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Truck Driver Fatigue and the Federal Hours of Service Regulations

Truck driving is a hard and tedious job. When a tired driver is behind the wheel of a large truck that may contain dangerous cargo, disaster can result. If you were injured in a truck accident, an experienced truck accident lawyer in Houston can investigate the crash and determine if fatigue may have contributed to your accident and who is at fault. Call us today for a free case consultation to discuss your options for recovering compensation.

Dangers of Fatigued Driving

While the National Highway Traffic Safety Administration reports that 684 people died in crashes caused by fatigued driving in 2021, other experts estimate these numbers are drastically underreported. The National Sleep Foundation attributes approximately 6,400 fatalities each year to drowsy driving.

The National Sleep Foundation says that driving after 20 hours of no sleep is like driving with a blood alcohol content of 0.08% or more. The National Safety Council says that driving while drowsy has similar effects to driving under the influence of alcohol, including:

  • Delayed reaction times
  • Impaired judgment
  • Less awareness of hazards
  • Difficulty to maintain attention
  • Blurred vision
  • Increased likelihood of falling asleep while behind the wheel

When you combine this extensive impairment with a vehicle that weighs up to 80,000 pounds, the results can often be catastrophic. Drowsy and fatigued truck drivers can cause accidents that result in serious injuries and death. In addition to the physical and emotional toll these avoidable crashes can have, they can also cause a significant financial effect. Drowsy driving accidents cause $109 billion in annual losses.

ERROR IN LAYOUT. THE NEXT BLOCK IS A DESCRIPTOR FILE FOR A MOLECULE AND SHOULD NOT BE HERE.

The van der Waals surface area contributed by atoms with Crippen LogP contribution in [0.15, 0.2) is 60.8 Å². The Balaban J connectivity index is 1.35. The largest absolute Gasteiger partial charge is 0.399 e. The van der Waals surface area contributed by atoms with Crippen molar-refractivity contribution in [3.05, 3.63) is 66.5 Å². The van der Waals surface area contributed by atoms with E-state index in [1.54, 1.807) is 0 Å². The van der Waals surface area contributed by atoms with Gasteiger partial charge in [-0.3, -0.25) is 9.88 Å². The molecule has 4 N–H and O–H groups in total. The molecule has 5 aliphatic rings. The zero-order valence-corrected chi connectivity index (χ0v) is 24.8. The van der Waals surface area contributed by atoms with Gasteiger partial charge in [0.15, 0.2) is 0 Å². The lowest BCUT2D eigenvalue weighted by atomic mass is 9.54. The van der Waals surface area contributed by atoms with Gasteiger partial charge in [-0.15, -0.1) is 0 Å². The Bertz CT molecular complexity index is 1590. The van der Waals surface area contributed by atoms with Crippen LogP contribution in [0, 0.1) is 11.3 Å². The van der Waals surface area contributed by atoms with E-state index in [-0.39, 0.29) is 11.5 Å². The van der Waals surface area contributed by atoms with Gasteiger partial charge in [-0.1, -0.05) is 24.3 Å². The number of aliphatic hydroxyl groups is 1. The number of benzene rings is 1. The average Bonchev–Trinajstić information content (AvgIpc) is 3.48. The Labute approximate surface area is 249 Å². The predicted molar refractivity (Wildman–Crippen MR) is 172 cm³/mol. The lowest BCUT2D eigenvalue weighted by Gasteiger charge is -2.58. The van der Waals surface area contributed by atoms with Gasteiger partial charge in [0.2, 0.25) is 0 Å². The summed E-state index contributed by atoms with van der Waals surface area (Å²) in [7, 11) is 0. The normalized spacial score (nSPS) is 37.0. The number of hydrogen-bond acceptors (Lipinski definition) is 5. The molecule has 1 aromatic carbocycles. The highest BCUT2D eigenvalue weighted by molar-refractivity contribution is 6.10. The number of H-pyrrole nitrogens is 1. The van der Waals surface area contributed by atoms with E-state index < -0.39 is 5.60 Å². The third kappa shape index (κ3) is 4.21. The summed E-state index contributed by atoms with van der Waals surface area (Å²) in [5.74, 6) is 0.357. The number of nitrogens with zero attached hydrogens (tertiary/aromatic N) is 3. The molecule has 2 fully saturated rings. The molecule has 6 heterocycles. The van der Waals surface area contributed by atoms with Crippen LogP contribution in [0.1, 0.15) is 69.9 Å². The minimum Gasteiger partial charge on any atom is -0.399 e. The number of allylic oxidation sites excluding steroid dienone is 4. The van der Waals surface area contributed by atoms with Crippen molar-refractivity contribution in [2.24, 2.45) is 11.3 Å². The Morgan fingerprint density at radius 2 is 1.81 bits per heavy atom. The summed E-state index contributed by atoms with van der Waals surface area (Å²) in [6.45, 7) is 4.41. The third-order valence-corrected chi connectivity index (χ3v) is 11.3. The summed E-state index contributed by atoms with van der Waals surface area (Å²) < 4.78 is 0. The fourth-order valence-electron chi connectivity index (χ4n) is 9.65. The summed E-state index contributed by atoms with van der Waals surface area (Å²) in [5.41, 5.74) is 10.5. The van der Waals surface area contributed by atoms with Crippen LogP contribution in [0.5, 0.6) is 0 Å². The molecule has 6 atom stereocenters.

What Are the Hours of Service Regulations?

Recognizing the dangerous connection between fatigued drivers and disastrous crashes, the Federal Motor Carrier Safety Regulations were implemented to combat this problem. However, these rules have been loosened in the last few years, despite the known safety risks.

The current hours of service regulations set the following upward limits for truck drivers who are subject to their mandate:

  • Truck drivers cannot drive more than 11 consecutive hours in a 14-hour window. They must take at least three hours off duty during the 14-hour window. After these 14 hours have passed, they must take a 10-hour break.
  • Truck drivers cannot be on duty for more than 70 hours in a work week (defined as 7 consecutive days). After 70 hours of on-duty work have accumulated, they must take at least 34 hours off.
  • Truck drivers must take a 30-minute break after they have driven for a period of 8 consecutive hours.

There are different rules for drivers carrying passengers, who have sleeper berths, or who are intrastate drivers.

How Truck Driver Hours Are Tracked

Federal law requires truck drivers to track their on- and off-duty hours. Historically, this was completed by using written logbooks, but these were easily manipulated. Drivers often kept two sets of logbooks: one that kept records that were in line with the hours of service regulations and one that showed the real data. However, today, drivers must log each 15-minute interval of their work in electronic logbooks.

An experienced Houston car accident attorney knows how to obtain these logbooks and other evidence to help establish driver fatigue contributed to the crash.

Contact Us Today for a Free Case Review with a Dedicated Houston Truck Accident Lawyer

The Doan Law Firm has the skills and resources necessary to hold trucking companies accountable for the harm they cause by pushing drivers to work beyond the hours of service. Call us today to take advantage of a free, no-obligation case review.

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